# Why is the “powers of ten” line asymmetrical? and the grownup name of “googol”

Another kind of number line was the powers of 10, with 1 in the zeroes place as 10^{0}, and then each positive power of 10 corresponding to the same number of zeroes after the “1”. However, on the negative side, it seemed off. While “ten” (10¹) is “10.”, “tenth” (10^{-1}) is not “.01”, but rather “.1”. Likewise, “hundred” (10²) is “100.”; while “hundredth” (^{-2}) is not “.001”, but “.01”. “Thousand” (10³) is “1,000.” and “thousandth”^{-3} is not “.000,1”, but “.001”)

Here is a larger sample:

Million | 10 ^{6} |
1,000,000 |

hundred thousand | 10 ^{5} |
100,000 |

ten-thousand | 10 ^{4} |
10,000 |

thousand | 10³ | 1,000 |

hundred | 10² | 100 |

ten | 10¹ | 10 |

one | 10^{0} |
1 |

tenth | 10^{-1} |
.1 |

hundredth | 10^{-2} |
.01 |

thousandth | 10^{-3} |
.001 |

ten thousandth | 10^{-4} |
.000,1 |

hundred thousandth | 10^{-5} |
.000,01 |

millionth | 10^{-6} |
.000,001 |

ten millionth | 10^{-7} |
.000,000,1 |

This appears to be a **“reflectional symmetry”** that is *broken*.

I found it so interesting to see another kind of “mirror image” of the numbers, even down to the grouping of zeroes in threes by the commas. But it was so off! It made me wonder for a while, should we have started off with “.1” as “*oneth*“, and then make “tenth” the next negative power? But that would throw a lot else off!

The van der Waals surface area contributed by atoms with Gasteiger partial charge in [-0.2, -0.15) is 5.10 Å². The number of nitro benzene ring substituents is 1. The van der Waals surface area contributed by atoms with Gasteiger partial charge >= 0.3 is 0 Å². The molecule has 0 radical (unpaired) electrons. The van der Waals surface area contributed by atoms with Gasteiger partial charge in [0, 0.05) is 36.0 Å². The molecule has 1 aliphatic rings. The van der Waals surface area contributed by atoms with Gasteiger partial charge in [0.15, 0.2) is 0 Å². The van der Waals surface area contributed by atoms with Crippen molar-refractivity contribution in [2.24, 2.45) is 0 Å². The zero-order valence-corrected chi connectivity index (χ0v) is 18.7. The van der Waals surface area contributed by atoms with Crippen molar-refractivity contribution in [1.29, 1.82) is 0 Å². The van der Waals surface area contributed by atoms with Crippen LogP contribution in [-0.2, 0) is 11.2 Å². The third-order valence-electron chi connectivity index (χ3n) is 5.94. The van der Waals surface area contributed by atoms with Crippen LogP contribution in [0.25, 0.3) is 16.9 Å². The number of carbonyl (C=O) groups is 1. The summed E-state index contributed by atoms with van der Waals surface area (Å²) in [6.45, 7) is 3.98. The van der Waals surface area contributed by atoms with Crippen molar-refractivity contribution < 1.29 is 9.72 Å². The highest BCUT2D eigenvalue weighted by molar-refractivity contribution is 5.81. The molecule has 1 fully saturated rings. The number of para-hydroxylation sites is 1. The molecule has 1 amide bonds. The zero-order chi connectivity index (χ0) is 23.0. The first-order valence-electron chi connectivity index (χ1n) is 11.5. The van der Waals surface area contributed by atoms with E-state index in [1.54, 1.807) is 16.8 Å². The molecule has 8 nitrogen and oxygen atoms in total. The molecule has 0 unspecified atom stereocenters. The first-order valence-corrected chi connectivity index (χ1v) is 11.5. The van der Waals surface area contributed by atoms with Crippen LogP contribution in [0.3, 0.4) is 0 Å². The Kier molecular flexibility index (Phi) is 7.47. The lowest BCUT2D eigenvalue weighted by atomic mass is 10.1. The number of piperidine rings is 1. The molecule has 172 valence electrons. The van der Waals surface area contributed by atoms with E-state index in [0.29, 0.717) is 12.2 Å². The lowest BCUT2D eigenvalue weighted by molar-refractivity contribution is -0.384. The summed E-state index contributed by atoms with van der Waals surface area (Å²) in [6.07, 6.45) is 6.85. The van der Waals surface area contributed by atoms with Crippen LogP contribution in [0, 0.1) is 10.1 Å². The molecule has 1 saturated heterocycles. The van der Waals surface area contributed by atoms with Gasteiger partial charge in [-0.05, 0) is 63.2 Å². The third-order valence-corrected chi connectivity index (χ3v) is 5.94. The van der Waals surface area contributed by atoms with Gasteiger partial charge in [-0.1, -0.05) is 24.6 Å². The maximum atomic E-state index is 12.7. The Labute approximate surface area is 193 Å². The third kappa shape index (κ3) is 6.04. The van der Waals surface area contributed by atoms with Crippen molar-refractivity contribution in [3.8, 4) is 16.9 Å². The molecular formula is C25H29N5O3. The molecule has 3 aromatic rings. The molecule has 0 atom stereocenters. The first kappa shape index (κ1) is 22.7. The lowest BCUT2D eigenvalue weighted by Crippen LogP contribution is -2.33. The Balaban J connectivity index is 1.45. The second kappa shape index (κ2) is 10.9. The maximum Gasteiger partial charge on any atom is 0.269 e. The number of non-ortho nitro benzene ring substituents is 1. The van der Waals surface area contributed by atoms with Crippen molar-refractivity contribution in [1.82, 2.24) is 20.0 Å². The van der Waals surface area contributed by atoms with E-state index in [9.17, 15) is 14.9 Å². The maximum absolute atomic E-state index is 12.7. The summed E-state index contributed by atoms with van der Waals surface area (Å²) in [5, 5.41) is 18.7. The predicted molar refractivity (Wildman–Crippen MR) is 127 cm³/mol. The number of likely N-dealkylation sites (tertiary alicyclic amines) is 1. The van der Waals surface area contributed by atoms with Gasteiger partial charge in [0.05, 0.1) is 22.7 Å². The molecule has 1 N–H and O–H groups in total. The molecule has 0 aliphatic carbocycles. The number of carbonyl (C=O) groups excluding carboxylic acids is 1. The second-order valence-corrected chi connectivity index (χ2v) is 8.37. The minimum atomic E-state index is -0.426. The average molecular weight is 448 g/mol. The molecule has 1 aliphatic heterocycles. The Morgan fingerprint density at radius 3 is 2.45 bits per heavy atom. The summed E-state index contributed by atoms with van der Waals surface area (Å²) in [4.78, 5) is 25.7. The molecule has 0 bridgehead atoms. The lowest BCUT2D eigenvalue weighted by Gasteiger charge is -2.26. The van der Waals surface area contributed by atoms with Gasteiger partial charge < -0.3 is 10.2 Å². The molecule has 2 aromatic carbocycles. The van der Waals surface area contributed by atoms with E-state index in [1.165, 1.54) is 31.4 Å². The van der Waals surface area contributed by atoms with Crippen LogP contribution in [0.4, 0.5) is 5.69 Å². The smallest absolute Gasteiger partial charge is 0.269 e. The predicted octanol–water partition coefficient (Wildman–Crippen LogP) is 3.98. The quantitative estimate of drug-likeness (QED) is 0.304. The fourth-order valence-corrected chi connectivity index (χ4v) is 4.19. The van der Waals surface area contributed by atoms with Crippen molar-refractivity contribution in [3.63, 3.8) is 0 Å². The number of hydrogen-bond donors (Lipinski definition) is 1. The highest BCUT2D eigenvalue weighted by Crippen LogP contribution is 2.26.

But the reason why it appears broken, is that we are looking a the **axis** of this symmetry, as the __decimal point__. But actually; it’s —__ the ones place__, itself! “One” is what is defined as 10

^{0}, and zero is the center of the number line, or the axis or fulcrum in which the symmetry hinges. The reason it appears off, is because the decimal point is noted

*next to*(to the right of) the ones place; but it is really supposed to be marking the ones place itself; not the space between the ones and tens place. If we had developed a notation system using an accent above or below the ones place, then it would look more symmetrical. Then, “01”, with the “0” so noted as the ones place,

*would*be “tenth”, instead of “.1”. So what mathematicians have often done, is to fill in the ones place with the “0” to the left of the decimal point, so you end up with a matching numer of zeroes even with the decimal point:

tenth | 10^{-1} |
0.1 |

hundredth | 10^{-2} |
0.01 |

thousandth | 10^{-3} |
0.001 |

ten thousandth | 10^{-4} |
0.000,1 |

hundred thousandth | 10^{-5} |
0.000,01 |

millionth | 10^{-6} |
0.000,001 |

This still throws the comma groupings off, however.

**True “grownup” name of “googol”**

Also, other technical number information: the proper name of number they call “googol” (10^{100}) is **ten duotrigintillion**. Others have pointed this out (including Wikipedia, for starters), but I figured it myself before the Internet age by realizing that after the one, it will consist of 33 groups of three zeroes, with one left over; so it will be “ten-*something*-illion”. Then, notice the powers of 10 divisible by 3 have Latin Prefixes attached to the “illion”: * bi*llion,

*llion,*

**tri***llion, etc. The Latin number goes up with each set of three zeroes added. But it is offset. Billion is not two sets of zeroes, (10*

**quadr**^{6}) but rather

*three*(10

^{9}), trillion is four sets (10

^{12}), etc. This is because “million” started out as 10

^{6}, but the sets of zeroes were

*six*. So billion was two sets of 6 zeroes, or 10

^{12}, and so on. This was the old British system, but the American system started with the same “million” and began increasing by sets of three. So 33 sets of zeroes would have the Latin term for “32”, rather than 33, and this is duotrigint.

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